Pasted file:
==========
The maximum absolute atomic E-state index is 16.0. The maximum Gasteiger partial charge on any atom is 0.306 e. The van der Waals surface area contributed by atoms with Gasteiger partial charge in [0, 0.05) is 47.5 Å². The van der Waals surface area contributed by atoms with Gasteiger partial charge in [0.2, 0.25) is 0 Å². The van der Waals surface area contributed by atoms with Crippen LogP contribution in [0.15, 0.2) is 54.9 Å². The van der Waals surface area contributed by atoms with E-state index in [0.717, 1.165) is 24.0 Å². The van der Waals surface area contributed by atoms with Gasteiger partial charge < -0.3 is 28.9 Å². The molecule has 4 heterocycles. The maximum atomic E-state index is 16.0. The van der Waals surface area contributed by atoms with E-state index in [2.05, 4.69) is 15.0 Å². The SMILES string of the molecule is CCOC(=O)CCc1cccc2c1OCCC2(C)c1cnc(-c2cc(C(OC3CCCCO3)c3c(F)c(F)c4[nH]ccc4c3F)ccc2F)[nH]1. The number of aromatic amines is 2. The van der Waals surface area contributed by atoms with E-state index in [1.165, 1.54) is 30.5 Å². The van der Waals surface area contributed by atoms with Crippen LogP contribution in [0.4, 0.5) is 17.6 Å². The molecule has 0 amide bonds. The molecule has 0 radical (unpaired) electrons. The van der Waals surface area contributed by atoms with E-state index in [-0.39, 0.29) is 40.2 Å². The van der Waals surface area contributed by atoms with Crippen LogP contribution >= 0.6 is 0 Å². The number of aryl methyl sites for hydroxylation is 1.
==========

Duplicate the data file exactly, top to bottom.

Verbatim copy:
The maximum absolute atomic E-state index is 16.0. The maximum Gasteiger partial charge on any atom is 0.306 e. The van der Waals surface area contributed by atoms with Gasteiger partial charge in [0, 0.05) is 47.5 Å². The van der Waals surface area contributed by atoms with Gasteiger partial charge in [0.2, 0.25) is 0 Å². The van der Waals surface area contributed by atoms with Crippen LogP contribution in [0.15, 0.2) is 54.9 Å². The van der Waals surface area contributed by atoms with E-state index in [0.717, 1.165) is 24.0 Å². The van der Waals surface area contributed by atoms with Gasteiger partial charge < -0.3 is 28.9 Å². The molecule has 4 heterocycles. The maximum atomic E-state index is 16.0. The van der Waals surface area contributed by atoms with E-state index in [2.05, 4.69) is 15.0 Å². The SMILES string of the molecule is CCOC(=O)CCc1cccc2c1OCCC2(C)c1cnc(-c2cc(C(OC3CCCCO3)c3c(F)c(F)c4[nH]ccc4c3F)ccc2F)[nH]1. The number of aromatic amines is 2. The van der Waals surface area contributed by atoms with E-state index in [1.165, 1.54) is 30.5 Å². The van der Waals surface area contributed by atoms with Crippen LogP contribution in [0.4, 0.5) is 17.6 Å². The molecule has 0 amide bonds. The molecule has 0 radical (unpaired) electrons. The van der Waals surface area contributed by atoms with E-state index in [-0.39, 0.29) is 40.2 Å². The van der Waals surface area contributed by atoms with Crippen LogP contribution >= 0.6 is 0 Å². The number of aryl methyl sites for hydroxylation is 1.